Seven Wise Masters
Lucien, son of Dolopathus, received improper advances from his stepmother, and, being repelled, she accused him to the king of offering her violence. By consulting the stars the prince found out that his life was in danger, but that the crisis would be passed without injury if he remained silent for seven days. The wise masters now take up the matter; each one in turn tells the king a tale to illustrate the evils of inconsiderate punishments, and as the tale ends the king resolves to relent; but the queen at night persuades him to carry out his sentence. The seven days being passed, the prince also tells a tale which embodies the whole truth, whereupon the king sentences the queen to lose her life. This collection of tales, called Sandabar's Parables, is very ancient, and has been translated from the Arabic into almost all the languages of the civilised world. John Rolland, of Dalkeith, turned it into Scotch metre.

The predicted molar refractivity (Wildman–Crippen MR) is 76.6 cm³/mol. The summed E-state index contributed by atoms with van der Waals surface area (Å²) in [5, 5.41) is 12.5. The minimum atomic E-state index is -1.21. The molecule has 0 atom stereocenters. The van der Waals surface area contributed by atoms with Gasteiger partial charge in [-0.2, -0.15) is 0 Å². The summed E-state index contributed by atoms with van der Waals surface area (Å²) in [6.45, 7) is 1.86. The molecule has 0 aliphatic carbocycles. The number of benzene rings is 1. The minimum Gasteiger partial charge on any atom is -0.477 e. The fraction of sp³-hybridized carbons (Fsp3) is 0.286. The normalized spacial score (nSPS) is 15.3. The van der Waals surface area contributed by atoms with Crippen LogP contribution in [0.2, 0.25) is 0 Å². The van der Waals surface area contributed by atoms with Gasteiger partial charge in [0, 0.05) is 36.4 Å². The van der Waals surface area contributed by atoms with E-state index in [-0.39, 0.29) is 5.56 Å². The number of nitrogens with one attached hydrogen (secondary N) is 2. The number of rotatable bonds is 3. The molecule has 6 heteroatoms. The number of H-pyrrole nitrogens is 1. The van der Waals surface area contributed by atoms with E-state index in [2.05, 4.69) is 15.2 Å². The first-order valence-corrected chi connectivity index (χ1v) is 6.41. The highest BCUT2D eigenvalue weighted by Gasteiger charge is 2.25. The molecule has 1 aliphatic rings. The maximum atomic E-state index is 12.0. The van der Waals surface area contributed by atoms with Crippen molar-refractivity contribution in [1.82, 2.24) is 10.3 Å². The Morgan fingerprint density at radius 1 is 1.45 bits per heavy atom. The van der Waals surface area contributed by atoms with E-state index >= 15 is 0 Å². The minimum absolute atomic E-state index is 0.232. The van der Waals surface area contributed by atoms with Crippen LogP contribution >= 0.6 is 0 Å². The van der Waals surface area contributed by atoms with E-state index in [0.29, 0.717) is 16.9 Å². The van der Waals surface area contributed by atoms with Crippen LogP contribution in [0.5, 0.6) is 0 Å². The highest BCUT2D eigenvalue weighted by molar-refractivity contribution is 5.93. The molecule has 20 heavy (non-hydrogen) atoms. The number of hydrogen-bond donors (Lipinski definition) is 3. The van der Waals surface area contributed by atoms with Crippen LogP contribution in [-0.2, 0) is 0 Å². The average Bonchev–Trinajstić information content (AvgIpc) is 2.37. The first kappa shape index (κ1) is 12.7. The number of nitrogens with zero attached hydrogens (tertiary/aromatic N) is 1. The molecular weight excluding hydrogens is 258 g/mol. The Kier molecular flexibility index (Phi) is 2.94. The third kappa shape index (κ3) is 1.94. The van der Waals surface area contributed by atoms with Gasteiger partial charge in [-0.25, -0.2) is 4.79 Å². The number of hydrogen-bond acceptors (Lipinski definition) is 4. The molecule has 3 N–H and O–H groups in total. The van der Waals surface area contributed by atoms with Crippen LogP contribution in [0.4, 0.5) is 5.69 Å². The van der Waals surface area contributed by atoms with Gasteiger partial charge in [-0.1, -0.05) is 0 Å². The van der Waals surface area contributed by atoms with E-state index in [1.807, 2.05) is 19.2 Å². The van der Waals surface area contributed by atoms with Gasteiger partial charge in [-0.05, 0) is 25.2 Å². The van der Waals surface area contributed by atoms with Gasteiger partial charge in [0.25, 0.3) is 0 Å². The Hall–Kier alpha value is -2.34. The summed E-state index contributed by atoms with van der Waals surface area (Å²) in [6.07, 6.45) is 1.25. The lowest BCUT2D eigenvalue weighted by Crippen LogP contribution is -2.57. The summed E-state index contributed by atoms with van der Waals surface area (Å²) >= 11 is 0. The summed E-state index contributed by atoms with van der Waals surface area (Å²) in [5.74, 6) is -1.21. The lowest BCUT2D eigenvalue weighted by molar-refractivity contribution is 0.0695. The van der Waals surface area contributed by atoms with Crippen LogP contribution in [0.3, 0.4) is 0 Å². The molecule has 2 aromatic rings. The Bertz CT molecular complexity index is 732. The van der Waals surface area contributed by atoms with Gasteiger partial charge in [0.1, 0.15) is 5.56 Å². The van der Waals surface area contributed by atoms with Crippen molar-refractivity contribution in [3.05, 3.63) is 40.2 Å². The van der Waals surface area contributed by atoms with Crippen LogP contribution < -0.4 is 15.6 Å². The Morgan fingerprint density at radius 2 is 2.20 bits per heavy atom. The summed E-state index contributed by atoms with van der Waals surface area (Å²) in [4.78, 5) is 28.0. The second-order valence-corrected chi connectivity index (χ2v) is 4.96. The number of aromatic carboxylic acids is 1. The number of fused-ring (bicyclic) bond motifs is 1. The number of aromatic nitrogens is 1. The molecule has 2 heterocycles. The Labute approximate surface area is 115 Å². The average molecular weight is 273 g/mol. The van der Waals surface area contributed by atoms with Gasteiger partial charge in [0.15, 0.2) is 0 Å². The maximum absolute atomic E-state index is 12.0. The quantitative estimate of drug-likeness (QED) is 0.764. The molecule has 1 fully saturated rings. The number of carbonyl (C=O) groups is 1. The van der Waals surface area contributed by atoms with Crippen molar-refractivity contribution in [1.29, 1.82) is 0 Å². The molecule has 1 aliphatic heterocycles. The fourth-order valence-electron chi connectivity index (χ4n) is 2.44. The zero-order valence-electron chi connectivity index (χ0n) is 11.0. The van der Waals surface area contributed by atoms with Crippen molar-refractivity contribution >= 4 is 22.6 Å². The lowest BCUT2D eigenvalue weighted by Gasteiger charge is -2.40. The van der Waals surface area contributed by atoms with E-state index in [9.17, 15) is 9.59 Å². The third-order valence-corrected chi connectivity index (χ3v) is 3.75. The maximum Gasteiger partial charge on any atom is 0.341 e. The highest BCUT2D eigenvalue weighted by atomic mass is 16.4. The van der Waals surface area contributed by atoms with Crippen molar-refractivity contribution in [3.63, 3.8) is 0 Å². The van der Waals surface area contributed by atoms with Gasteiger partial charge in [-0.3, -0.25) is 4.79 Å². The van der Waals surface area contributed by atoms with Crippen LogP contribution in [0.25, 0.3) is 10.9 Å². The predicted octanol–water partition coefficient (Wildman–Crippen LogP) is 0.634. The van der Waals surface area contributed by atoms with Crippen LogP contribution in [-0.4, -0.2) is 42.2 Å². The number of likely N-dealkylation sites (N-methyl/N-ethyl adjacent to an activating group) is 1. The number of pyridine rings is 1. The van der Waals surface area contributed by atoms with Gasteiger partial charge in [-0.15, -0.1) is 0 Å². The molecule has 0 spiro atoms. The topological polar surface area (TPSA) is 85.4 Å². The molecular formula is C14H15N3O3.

Source: Dictionary of Phrase and Fable, E. Cobham Brewer, 1894
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